Published: 13/02/2002

The following article printed February 12 in the South African publication Business Day outlines the concerns of the Food and Allied Workers Union (FAWU) about genetically modified food in South Africa. FAWU is the IUF’s food industry affiliate in South Africa. Should industrial action eventually take place it would be the first such direct action by a trade union in the food industry that the IUF is aware of.

We will update this story as it develops.

Strike looms on genetically modified food

The Food and Allied Workers’ Union (FAWU) is threatening to strike if talks with National Economic, Development and Labour Council (Nedlac) to ban genetically modified food for five years fail.

Africa Bio, a body that backs modified food, slammed the planned talks, saying FAWU’s information on the food was “based on misinformation.” Limited numbers of genetically modified crops are grown in SA, and imported-engineered soya is used in processed meat and other locally produced food.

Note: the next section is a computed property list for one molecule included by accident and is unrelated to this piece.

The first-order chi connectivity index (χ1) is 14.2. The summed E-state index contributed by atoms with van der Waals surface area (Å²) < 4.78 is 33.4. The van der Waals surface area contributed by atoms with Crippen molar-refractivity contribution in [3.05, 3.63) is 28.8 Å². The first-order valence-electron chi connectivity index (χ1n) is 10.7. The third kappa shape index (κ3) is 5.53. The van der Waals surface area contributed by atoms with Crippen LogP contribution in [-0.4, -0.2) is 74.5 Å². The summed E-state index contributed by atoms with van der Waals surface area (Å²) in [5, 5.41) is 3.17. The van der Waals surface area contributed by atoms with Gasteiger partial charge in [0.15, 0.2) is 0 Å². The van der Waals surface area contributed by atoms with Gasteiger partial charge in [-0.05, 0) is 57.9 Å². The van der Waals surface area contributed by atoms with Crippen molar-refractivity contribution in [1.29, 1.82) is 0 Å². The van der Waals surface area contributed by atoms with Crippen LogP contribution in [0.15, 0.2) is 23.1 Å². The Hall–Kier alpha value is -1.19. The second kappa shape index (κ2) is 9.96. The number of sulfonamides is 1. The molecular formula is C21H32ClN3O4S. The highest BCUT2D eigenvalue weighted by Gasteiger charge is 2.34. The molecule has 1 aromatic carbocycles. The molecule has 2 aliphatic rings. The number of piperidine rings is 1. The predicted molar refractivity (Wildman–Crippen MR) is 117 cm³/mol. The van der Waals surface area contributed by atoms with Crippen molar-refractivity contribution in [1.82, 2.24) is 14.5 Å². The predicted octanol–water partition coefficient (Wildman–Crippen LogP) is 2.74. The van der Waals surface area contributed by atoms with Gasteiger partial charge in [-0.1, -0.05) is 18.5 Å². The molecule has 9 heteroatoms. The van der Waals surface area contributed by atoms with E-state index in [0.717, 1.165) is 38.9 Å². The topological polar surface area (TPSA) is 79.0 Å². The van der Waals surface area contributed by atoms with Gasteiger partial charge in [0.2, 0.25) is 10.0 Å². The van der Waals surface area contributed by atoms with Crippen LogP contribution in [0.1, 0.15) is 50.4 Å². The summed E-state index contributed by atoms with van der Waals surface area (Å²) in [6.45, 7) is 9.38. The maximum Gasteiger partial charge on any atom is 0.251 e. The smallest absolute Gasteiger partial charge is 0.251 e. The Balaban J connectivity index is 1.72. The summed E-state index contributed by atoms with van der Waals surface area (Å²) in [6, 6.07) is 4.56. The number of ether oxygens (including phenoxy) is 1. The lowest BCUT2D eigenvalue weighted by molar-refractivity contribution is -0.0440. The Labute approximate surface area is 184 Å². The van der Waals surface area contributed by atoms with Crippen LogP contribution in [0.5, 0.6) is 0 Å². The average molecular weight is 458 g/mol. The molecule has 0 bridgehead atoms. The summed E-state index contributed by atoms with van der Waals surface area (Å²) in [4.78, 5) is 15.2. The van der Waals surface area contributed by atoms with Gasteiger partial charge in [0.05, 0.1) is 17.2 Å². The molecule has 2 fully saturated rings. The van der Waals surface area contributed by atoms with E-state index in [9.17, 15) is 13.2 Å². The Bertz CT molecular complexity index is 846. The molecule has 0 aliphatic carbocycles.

FAWU deputy-general secretary William Thomas said yesterday that it was asking for debate on the issue with government and business at Nedlac. “If the talks don’t succeed, we will definitely consider embarking on industrial action,” Thomas said.

Nedlac spokeswoman Jennifer Wilson said the union was currently debating
international subsidies around the SA-European Union (EU) free trade agreement, and no notice had yet been received that FAWU planned to introduce a debate on food safety issues.

Business Day, February 12, 2002

If the talks don't succeed, we will definitely consider embarking on industrial action
William Thomas, FAWU deputy-general secretary